Learning to cook at university

When you move first move into student halls and find yourself surrounded by a bunch of new faces, there are a few things that are immediately established between everyone by the end of the first night. This tends to include: 1) where you’re all from and what you’re studying, 2) who can actually stomach tequila, and 3) who can cook.

I couldn’t cook a single meal before I came to study at Sheffield. If push came to shove, I might have been tempted to boil some pasta and grate some cheese over it, or if I was feeling really adventurous, sprinkle some seasoning on a salmon fillet and put it in the oven for 20 minutes. In my first semester, I usually relied on ready-meals or a late night bowl of cereal. Although I lived with a few people who were cooking extraordinaires from the offset, I’d say that a lot of students start off roughly in the same boat I found myself in.

Cooking is a bit like learning to do your own washing and working out how to clean a bathroom properly: you’ll have to learn how to do it eventually. It’s a huge part of becoming independent and self-sufficient, and whilst in the beginning you might resent it and yearn for your mum’s roast dinners, ultimately you’ll feel glad you did it. Although I understand why some people just don’t enjoy cooking, (it gets too hot in the kitchen, its too time-consuming, etc), I think most would agree that it feels pretty great when you spend time making something and it comes out tasting lovely.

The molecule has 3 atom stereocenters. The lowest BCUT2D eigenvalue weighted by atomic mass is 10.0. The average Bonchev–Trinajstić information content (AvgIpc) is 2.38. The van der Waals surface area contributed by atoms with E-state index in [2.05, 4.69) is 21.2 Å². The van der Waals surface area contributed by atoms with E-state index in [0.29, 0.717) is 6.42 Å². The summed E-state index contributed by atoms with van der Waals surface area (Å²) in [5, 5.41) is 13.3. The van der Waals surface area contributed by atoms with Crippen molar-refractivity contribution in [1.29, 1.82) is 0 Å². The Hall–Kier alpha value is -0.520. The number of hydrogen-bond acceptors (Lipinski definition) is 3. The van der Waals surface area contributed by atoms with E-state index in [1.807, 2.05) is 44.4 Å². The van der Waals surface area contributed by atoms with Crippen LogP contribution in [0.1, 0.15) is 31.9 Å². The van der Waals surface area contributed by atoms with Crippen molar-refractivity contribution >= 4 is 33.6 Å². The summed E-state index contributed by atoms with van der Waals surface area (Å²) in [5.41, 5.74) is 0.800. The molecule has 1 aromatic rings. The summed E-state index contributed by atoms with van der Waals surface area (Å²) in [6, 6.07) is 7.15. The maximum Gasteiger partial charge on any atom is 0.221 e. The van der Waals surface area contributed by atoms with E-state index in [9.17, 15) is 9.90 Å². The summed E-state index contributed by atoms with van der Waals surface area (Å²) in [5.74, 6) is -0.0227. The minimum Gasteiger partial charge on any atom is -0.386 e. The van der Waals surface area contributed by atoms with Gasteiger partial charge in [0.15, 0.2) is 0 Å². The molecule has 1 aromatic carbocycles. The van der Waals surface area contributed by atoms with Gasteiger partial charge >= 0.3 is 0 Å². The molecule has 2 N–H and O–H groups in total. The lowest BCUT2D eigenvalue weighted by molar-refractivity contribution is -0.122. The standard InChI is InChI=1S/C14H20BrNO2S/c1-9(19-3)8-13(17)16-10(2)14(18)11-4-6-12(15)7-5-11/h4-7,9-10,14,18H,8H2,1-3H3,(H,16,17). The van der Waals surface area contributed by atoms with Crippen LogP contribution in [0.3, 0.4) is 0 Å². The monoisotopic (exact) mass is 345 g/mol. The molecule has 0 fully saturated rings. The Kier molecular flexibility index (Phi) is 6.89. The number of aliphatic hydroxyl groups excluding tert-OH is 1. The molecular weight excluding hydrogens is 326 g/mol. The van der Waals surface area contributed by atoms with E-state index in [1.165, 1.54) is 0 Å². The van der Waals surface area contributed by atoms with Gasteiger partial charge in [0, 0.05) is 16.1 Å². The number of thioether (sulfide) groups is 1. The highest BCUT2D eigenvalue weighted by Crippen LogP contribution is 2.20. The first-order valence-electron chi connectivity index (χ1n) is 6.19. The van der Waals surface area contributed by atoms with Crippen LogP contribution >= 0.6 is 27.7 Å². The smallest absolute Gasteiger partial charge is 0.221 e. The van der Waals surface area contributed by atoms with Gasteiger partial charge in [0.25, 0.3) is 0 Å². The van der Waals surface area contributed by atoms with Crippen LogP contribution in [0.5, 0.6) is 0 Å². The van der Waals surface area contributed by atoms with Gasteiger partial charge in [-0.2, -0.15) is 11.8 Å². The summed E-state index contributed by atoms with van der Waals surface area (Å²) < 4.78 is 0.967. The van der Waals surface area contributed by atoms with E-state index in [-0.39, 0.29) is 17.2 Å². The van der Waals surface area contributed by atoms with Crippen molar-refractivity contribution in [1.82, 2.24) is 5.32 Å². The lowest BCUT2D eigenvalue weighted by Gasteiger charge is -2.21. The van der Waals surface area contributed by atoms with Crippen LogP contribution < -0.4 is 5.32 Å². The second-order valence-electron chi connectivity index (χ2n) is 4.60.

Many people come to university completely unprepared to look after themselves. By the end of my first year, I consciously decided that I no longer wanted to be incompetent in the kitchen, and would have to learn how to cook a few things over the summer (how else would I break the cycle of tucking into chicken dippers three nights a week?). Now, I think I’m actually a pretty good cook and what’s more, I really enjoy it! Likewise, I can’t think of a single friend who is still relying on ready-meals in their final year. Some of the tastiest meals I’ve had recently have been ones cooked by my friends, and thanks to them I’ve had my eyes opened to the likes of vegan cooking, Thai cuisine and some really gorgeous baking.

It’s completely normal to begin life at university content with Dominos takeaways and Tesco Everyday Value pasta. But at the end of the day, being a student is all about learning – and that includes figuring out how to boil an egg or roasting some vegetables. Moreover, as your degree becomes more intense and getting over 40% actually matters, pot noodles just won’t cut it. Your overall health is important and now you’re entirely responsible for maintaining it (scary). Once you’ve mastered the basics, there are tonnes of student cookbooks that are dedicated to making meals on a budget. So put the oven chips down and get cooking, you might even enjoy it.

One thought on “Learning to cook at university

  1. It feels pretty great when you spend time making something and it comes out tasting lovely —- So true!
    Before coming to Sheffield, I even didn’t realise I could be a cook lover >_<


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